Coronavirus FAQ’s

Coronavirus FAQ’s

5 March 2024


  1. Key facts
  • There is an outbreak of a novel coronavirus (termed “2019-nCoV”) which originated in China.
  • The origin of the current strain is thought to be from animals.
  • The virus is contagious between people.
  • Symptoms can include a cold or organ failure in some severe cases.
  • Those with vulnerable immune systems are at higher risk.
  1. Background

On 31 December 2019, the World Health Organization (WHO) China country office reported a cluster of pneumonia cases in Wuhan City, Hubei Province of China. Severe acute respiratory syndrome coronavirus 2 (SARS-CoV-2) has been confirmed as the causative virus of Coronavirus disease 2019 (COVID-19). As at 3 April 2020, there was over one million cases reported globally and 50 000 deaths. 

  1. Here in South Africa

The first case of Coronavirus in South Africa was confirmed on Thursday 5 March 2020. The patient had returned from a trip to Italy and, together with his doctor and the doctor’s family, were placed under quarantine upon diagnosis. There are now over 1 400 confirmed cases and five deaths.

  1. Signs and symptoms

Symptoms of 2019-nCoV may appear in as few as two days or as long as 14 days after exposure. Symptoms may include:

  • Fever
  • Cough
  • Shortness of breath
  • Severe respiratory illness
  • Multiple organ failure

People with underlying medical conditions may experience worse symptoms and even death.

  1. Prevention

The NICD encourages the public to continue practising hand hygiene and cough etiquette, and adhering to the following:

  • Wash your hands thoroughly for at least 20 seconds with soap and water especially after direct contact with ill people or their environment.
  • Consider getting a hand sanitizer (minimum alcohol content 70%) for when you’re out and about, or have to use biometric access systems. If your hands are dirty or soiled, rather wash with soap and water.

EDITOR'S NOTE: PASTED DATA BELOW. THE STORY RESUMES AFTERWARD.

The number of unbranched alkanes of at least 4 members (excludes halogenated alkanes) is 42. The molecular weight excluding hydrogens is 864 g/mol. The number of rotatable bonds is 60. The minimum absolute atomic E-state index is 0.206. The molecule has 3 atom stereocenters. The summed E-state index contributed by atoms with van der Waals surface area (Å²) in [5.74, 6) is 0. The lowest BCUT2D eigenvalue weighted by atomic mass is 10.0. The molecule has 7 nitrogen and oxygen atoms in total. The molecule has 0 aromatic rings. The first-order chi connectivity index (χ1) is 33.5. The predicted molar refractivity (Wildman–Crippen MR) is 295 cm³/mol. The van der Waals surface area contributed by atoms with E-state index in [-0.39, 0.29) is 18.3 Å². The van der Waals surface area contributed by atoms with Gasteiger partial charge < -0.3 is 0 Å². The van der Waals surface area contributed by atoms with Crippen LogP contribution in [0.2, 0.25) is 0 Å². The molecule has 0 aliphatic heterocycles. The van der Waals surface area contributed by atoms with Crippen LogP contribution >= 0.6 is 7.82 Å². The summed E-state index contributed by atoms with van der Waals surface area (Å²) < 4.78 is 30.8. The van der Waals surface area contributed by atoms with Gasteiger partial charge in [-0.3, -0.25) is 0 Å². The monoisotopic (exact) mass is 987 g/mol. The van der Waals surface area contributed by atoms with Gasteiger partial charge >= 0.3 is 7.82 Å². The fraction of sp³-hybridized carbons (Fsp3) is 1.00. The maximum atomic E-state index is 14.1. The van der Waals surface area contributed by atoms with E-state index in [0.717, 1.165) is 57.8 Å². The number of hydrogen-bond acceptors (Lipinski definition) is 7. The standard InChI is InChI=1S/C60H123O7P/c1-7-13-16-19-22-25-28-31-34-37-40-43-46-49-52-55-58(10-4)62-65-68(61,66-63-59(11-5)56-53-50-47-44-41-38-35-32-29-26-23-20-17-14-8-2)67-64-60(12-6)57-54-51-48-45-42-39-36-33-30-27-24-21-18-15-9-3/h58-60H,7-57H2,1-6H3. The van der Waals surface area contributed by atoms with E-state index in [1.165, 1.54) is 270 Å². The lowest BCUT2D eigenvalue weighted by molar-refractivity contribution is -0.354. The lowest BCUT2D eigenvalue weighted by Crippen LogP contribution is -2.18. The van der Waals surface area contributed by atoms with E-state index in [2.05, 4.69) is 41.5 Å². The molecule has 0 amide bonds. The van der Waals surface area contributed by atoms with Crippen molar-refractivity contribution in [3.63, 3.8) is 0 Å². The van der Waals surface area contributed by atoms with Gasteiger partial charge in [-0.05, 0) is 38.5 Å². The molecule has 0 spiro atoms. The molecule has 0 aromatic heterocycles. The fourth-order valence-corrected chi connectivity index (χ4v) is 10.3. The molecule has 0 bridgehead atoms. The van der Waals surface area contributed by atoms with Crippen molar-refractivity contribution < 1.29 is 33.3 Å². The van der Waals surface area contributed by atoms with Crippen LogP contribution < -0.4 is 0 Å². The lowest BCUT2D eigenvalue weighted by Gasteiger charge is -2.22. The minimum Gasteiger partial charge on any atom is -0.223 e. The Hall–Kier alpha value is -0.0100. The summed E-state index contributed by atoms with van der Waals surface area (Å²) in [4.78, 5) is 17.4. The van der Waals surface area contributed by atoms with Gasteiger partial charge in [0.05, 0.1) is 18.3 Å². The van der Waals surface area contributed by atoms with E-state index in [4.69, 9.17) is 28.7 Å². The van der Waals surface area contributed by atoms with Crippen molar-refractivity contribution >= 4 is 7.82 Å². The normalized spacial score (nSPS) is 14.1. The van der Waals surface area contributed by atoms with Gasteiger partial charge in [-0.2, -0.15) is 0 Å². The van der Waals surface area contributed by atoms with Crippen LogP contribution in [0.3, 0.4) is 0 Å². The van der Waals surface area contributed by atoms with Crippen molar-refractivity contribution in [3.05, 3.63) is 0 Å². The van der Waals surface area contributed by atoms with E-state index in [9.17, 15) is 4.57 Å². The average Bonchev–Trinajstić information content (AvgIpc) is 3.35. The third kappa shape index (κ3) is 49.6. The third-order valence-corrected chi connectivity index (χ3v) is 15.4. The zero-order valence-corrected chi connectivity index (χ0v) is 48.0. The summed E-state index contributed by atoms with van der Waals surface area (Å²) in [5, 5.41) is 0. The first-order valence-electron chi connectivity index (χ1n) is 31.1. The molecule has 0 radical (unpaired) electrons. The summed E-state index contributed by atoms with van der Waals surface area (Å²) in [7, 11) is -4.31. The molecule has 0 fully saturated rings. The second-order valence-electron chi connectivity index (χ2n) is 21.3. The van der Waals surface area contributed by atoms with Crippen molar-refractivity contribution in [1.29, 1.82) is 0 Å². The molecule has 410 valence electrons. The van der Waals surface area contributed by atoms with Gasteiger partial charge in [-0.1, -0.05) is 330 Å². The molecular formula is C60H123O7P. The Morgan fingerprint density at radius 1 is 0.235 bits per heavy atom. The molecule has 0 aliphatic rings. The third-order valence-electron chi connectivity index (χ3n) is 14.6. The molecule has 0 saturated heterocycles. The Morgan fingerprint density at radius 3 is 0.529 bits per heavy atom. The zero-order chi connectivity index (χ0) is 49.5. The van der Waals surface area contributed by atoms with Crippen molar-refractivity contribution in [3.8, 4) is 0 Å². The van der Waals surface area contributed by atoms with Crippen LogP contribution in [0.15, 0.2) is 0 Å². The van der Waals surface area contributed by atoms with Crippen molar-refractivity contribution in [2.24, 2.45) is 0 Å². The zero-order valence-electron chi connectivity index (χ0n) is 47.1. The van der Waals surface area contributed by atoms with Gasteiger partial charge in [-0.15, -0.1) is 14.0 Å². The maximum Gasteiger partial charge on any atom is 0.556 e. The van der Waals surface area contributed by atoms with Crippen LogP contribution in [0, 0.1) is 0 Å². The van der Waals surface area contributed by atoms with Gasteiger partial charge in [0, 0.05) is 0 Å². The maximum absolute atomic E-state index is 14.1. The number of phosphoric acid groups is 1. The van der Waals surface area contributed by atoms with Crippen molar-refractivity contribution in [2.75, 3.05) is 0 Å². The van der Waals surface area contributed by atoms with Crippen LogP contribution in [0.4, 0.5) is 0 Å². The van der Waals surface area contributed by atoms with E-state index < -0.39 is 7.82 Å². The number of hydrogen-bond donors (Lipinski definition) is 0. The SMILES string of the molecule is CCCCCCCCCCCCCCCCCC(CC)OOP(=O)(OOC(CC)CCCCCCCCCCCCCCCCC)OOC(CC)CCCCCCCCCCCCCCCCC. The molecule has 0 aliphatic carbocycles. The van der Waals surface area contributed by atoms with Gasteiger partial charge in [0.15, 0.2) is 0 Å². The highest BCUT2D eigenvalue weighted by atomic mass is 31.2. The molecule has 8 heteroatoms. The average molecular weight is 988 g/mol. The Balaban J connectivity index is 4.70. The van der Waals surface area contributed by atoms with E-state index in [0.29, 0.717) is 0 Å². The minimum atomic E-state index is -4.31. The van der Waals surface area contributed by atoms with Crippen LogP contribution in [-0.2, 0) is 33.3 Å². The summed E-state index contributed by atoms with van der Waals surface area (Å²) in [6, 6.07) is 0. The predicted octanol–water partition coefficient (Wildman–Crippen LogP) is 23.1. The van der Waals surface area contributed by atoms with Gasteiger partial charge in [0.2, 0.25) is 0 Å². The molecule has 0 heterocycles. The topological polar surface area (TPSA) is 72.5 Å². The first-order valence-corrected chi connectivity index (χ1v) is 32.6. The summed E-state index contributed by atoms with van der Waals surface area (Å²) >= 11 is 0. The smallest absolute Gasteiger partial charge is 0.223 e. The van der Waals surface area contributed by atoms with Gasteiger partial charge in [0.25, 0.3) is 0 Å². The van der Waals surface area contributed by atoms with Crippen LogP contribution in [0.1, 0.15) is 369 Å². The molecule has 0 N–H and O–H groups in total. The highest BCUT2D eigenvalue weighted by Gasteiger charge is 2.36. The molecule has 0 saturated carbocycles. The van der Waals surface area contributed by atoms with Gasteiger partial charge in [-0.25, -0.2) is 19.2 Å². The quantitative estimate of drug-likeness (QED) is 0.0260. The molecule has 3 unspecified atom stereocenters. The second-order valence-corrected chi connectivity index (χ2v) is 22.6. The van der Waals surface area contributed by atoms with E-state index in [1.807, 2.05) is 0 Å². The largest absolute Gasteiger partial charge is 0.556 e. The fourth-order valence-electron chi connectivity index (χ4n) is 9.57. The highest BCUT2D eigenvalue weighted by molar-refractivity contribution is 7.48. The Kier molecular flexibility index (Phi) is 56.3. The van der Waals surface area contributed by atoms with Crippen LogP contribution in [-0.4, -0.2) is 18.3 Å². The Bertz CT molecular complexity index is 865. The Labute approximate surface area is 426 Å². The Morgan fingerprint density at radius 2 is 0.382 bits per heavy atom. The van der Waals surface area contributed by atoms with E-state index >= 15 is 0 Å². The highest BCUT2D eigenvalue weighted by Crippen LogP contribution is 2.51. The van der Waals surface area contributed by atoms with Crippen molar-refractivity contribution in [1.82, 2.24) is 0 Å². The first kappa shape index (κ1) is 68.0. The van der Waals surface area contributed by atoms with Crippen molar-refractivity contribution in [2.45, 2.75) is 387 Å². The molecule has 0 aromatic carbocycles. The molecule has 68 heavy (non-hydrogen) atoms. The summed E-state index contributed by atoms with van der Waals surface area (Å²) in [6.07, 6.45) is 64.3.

• Don’t visit markets where live animals are sold.
  • Avoid touching your face, eyes, nose and mouth.
  • Avoid close contact with people who are sick, or suffering from acute respiratory infections.
  • Stay at least two metres away from those coughing or sneezing.
  • Stay home when you are sick.
  • Cover your mouth with a paper tissue or handkerchief or the inside of your elbow when coughing or sneezing. Dispose of tissues immediately and wash hands.
  • Clean and disinfect frequently touched objects and surfaces.
  • If possible, postpone any unnecessary international or local travel.
  • Avoid going to hospitals unnecessarily. Where possible, delay non-emergency/elective procedures.
  • Travellers with symptoms of acute respiratory infection should practice cough etiquette (maintain distance, cover coughs and sneezes with disposable tissues or clothing and wash hands).
  • Health practitioners should provide travellers with information to reduce the general risk of acute respiratory infections, via travel health clinics, travel agencies, conveyance operators and at points of entry. Travellers should self-report if they feel ill.
  1. Clinical significance 

How is this family of viruses transmitted?

  • Respiratory droplets that are airborne
  • Shared objects such as clothes, utensils and furniture that carry infection
  • Faecal-oral contact


Covid-19 online resource and news portal:

The National Institute for Communicable Diseases (NICD):

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